Warning: You will be closely monitored while taking Irinotecan. This drug is known to cause severe diarrhea, usually during or right after treatment or 24 hours after. If the diarrhea comes immediately you will usually have side effects, such as runny nose, increased saliva, sweating, stomach cramps, watery eyes, or flushing. If your diarrhea starts later you may have something more severe and possibly fatal, such as dehydration, mineral imbalance and infection. Tell your doctor immediately if you are experiencing any of these symptoms. If you experience any other symptoms such as, extreme thirst, stomach/abdominal pain, muscle cramps, weakness, lightheadedness, fast/slow/irregular heartbeat, fainting, or signs of an infection you should contact your healthcare professional immediately. Your doctor should prescribe you medication to help with diarrhea.
This treatment may also cause serious blood disorders, such as a decrease in your bone marrow function, which lessens your ability to fight infection.
Indications: Irinotecan is used to treat cancer of the colon and rectum. It may also be used for other treatments, but is not professionally published on the label to do so. Consult your doctor before use for bone and lung cancer.
Dosage: Irinotecan is given by a healthcare professional intravenously. The injection usually lasts about 90 minutes, usually in combination with other drugs. The usual dose is either 180 mg/m2 (milligram per square meter) of body surface area (BSA), every two weeks in polychemotherapy; or 350 mg/m2 in monochemotherapy every 3 weeks. However, in cases your body develops adverse reactions, the dosage can be reduced. Irinotecan should be administered by a specialist in oncology/hematology, or by competent nurse having experience in giving chemotherapy drugs.
Contraindications: Irinotecan should not be used if you have certain other medical conditions such as, bowel blockage and a certain metabolic disorder.
Before use of this medication you should tell your doctor of all medical history, including, radiation treatments, blood/bone marrow disorders, liver disease, kidney disease, or lung disease.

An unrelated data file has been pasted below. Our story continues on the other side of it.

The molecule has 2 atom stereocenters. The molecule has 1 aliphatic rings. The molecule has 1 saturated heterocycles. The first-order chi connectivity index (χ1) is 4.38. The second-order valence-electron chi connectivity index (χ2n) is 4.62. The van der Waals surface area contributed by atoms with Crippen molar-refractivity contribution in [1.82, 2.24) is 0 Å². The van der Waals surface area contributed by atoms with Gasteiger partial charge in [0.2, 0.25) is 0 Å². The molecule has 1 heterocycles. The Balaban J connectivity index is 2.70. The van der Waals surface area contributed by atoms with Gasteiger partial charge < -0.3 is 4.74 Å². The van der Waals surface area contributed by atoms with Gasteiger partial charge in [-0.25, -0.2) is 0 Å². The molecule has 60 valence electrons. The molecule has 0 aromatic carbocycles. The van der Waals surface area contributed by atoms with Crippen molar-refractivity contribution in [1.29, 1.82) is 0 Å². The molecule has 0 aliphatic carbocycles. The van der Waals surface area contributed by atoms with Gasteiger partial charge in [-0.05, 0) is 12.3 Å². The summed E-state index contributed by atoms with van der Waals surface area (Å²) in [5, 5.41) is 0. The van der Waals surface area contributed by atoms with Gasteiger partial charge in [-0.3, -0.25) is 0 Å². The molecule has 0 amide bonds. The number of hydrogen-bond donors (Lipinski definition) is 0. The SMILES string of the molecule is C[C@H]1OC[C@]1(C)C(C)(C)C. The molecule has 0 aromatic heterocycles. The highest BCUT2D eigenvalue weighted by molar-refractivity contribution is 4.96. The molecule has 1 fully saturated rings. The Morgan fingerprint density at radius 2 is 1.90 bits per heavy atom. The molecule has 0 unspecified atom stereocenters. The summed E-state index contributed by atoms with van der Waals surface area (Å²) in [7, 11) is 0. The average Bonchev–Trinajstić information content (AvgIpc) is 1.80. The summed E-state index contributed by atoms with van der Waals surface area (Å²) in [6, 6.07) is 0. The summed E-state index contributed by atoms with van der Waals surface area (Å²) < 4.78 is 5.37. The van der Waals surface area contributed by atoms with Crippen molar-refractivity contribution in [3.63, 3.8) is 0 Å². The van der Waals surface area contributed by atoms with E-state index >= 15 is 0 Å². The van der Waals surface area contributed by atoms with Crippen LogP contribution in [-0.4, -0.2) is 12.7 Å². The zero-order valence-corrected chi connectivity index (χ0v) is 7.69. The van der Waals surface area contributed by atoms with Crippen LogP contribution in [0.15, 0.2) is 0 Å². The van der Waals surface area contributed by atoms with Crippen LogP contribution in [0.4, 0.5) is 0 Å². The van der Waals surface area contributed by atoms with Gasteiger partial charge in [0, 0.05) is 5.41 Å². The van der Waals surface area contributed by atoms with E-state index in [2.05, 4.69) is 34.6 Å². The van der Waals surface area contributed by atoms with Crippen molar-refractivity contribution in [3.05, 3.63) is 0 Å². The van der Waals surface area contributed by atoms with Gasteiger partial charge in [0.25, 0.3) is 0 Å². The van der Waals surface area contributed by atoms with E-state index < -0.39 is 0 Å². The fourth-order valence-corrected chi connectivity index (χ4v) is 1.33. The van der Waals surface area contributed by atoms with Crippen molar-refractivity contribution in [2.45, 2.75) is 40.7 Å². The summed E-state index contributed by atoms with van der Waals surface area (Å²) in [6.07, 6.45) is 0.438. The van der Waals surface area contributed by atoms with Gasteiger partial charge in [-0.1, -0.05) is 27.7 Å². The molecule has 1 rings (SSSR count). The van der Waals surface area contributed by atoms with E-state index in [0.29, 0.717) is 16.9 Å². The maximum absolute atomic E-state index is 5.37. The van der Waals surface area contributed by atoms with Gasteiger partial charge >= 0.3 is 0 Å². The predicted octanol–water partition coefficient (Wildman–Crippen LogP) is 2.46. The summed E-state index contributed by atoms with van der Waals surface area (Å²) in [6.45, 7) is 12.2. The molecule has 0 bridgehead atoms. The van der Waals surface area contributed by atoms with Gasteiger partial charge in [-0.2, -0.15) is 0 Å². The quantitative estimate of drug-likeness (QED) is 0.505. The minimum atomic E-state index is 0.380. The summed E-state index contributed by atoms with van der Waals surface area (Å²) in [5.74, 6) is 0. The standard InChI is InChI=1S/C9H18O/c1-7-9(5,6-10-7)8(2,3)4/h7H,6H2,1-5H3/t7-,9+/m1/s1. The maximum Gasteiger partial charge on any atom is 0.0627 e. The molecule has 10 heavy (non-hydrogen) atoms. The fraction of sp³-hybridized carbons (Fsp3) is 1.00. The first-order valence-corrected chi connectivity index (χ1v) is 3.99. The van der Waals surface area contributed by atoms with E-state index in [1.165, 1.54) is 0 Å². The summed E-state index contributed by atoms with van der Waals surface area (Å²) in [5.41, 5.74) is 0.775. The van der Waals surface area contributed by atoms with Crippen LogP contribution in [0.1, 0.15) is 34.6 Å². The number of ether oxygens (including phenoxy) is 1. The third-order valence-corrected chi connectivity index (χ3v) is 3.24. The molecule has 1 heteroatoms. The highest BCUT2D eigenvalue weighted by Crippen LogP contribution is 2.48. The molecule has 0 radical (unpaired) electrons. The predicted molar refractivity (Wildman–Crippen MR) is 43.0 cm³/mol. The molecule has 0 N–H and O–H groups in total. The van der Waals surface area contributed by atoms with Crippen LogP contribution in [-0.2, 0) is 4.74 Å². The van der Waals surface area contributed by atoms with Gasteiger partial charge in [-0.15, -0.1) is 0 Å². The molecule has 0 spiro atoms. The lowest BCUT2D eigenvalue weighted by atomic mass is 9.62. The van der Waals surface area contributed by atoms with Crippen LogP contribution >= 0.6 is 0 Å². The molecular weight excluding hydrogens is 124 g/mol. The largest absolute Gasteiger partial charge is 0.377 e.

This drug may make you dizzy and have blurred vision. Do not doing anything that requires alertness, such as driving and operating machinery. Avoid alcohol consumption.
This medication is not recommended for the elderly, as they may be more sensitive to the side effects, such as diarrhea.
Pregnant women should not use this medication, as it may harm an unborn baby. Women of child bearing age should use reliable forms of birth control. Breast feeding is not recommended while taking this drug, as it may be passed on to a baby.
Do not have immunizations while taking this medication, and avoid people that have recently had the oral polio vaccination or the inhaled through the nose flu vaccine.
Mechanism of Action (MOA): Irinotecan is an antineoplastic (anticancer) agent; it kills cancer cells by interfering with their genetic material (DNA), which prevents them from reproducing or multiplying.
Interactions: This drug may cause interactions when combined with atazanvir, drugs affecting the liver enzymes that remove this treatment from the body (e.g. rifamycins, including rifabutin, certain anti-seizure medications including carbamazepine/phenytoin/phenobarbital) and water pills.
Avoid taking St. John’s Wort within 2 weeks before or during treatment. Avoid taking ketoconazole within 1 week during or after use of this drug. You should also avoid foods with tumeric.
Side effects: by stopping the growth of cancer cells, Irinotecan also interfere with your healthy cells that multiply quickly; this often cause adverse effects. Common Irinotecan side effects include:
- hair loss
- weight loss
- nausea and vomiting
- decreased appetite
- formation of sores in the mouth
- Bowel disorders (constipation or diarrhea).
Although rare, Irinotecan can cause serious side effects which require immediate medical attention; contact your doctor immediately if you experience any of these symptoms:
- shortness of breath or difficulty breathing
- painful or difficulty swallowing
- severe low or high blood pressure
- yellowing of the skin or eyes (jaundice)
- skin disorders such as rash, hives or itching
- Swelling of your arms, feet, ankles, or lower legs.